Croatia to join Schengen Area in Europe from January 2023
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Croatia is officially joining the Schengen Area, which allows free movement between 22 European Union (EU) countries and four others, from January 2023.
Travellers will no longer face passport checks or other border control measures when travelling from Croatia to other Schengen Area countries. It’s surely set to be an impactful move for the Balkan nation, given that 75% of its foreign visitors arrive from Schengen nations, according to the Croatian Prime Minister – and neighbours Slovenia and Hungary are already part of the zone.
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The full list of countries currently in the Schengen Area are:
- Czech Republic
- The Netherlands
Bulgaria and Romania also applied to join, but alas didn’t get the same good news and were denied entry.
The European Council’s interior ministers make the decision on which countries can join the zone, and all must be unanimous. Euronews reports that Austria opposed both countries joining due to concerns over an influx of migrants from the Western Balkans region — a move Romania’s president Klaus Iohannis countered, and later called “inexplicable” in comments translated from Romanian.
So, when does all of this kick in for Croatia? Well, mostly from 1 January 2023. This is when checks at internal land and sea borders between Croatia and other Schengen Area nations will cease. However, airport checks will last a bit longer, stopping on 26 March, according to the European Council.
The U.K. is not a member of the Schengen Zone but the U.K. and EU do have a visa-free travel arrangement, meaning if you plan on staying for fewer than 90 days, you will not require a visa for now. British travellers passing through will still need to have at least three months left on their passports and are only able to stay for 90 days during a 180-day period. Later in 2023 when the new ETIAS scheme is introduced, Brits will have to pay €7 (£6) for a three-year ‘visa’ when travelling to countries in the EU.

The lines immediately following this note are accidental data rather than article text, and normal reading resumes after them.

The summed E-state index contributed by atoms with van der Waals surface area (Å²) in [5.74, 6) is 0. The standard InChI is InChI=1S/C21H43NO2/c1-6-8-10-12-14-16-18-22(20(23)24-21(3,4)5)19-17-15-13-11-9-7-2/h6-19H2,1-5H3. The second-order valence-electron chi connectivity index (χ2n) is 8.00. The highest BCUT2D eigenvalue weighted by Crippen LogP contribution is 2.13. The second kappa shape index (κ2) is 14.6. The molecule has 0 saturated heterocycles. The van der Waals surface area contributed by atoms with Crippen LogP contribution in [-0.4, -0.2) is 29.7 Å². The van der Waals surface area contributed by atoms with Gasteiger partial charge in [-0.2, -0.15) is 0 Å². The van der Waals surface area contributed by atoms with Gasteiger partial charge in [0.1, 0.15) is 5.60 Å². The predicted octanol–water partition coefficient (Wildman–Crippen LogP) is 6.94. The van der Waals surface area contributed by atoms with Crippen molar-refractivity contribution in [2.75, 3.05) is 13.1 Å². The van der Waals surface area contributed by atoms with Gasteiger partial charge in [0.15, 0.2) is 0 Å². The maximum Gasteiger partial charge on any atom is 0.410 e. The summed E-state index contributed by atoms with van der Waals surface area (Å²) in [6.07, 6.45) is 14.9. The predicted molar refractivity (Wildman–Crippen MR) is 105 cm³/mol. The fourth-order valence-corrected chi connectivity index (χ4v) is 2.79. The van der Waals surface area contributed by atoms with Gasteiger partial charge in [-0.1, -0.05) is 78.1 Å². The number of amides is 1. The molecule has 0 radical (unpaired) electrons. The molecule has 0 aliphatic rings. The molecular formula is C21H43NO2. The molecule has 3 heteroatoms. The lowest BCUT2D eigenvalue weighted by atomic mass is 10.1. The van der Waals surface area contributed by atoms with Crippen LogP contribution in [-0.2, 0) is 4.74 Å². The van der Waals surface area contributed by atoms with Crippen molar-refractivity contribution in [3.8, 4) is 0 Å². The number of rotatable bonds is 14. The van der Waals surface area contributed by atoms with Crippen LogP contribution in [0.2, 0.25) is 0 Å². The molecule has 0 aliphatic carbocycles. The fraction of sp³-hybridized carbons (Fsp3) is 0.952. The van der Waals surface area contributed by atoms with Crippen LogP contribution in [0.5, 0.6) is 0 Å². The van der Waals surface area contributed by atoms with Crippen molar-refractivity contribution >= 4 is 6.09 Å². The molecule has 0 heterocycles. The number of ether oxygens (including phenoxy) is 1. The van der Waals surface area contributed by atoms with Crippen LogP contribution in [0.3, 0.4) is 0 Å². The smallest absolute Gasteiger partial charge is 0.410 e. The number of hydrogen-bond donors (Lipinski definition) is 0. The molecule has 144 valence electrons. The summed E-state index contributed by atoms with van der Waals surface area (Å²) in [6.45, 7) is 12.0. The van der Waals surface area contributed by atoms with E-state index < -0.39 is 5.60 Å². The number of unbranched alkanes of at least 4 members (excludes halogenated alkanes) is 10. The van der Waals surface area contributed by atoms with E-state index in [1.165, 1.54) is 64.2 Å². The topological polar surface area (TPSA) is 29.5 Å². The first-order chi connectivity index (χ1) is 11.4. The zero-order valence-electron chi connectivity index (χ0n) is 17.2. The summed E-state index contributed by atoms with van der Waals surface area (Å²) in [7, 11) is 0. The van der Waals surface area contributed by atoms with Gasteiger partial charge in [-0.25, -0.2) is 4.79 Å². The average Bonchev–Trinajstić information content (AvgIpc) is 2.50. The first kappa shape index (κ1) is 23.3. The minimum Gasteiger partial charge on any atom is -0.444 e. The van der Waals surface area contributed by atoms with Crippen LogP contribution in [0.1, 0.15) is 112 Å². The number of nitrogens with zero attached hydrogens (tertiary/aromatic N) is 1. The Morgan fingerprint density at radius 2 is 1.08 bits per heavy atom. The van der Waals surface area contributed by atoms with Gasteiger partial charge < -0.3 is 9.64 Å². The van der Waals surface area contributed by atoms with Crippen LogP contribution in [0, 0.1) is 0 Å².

It’s also worth noting that Croatia is saying goodbye to its currency, the kuna, and joining the Euro from 1 January, too — so keep that in mind if you plan a visit and are wanting to use any old kuna currency that you may already have. According to local reports, the kuna and euro would both be accepted for a two-week period, but after that point, you are likely to only be able to use euros.
Vit Rakušan, Czech minister of Interior, said in a statement: “I am very pleased that during the Czech Presidency [of the Council], Croatia was able to take two important steps in its European integration by joining both the Euro and the Schengen areas.
“I am confident that these successes will pave the way for other member states who fulfil the conditions to take the next step in their European journeys, and my colleagues and I will continue to work hard to ensure that we can welcome Bulgaria and Romania into the Schengen family in the near future.”
Featured image by Westend61/Getty Images
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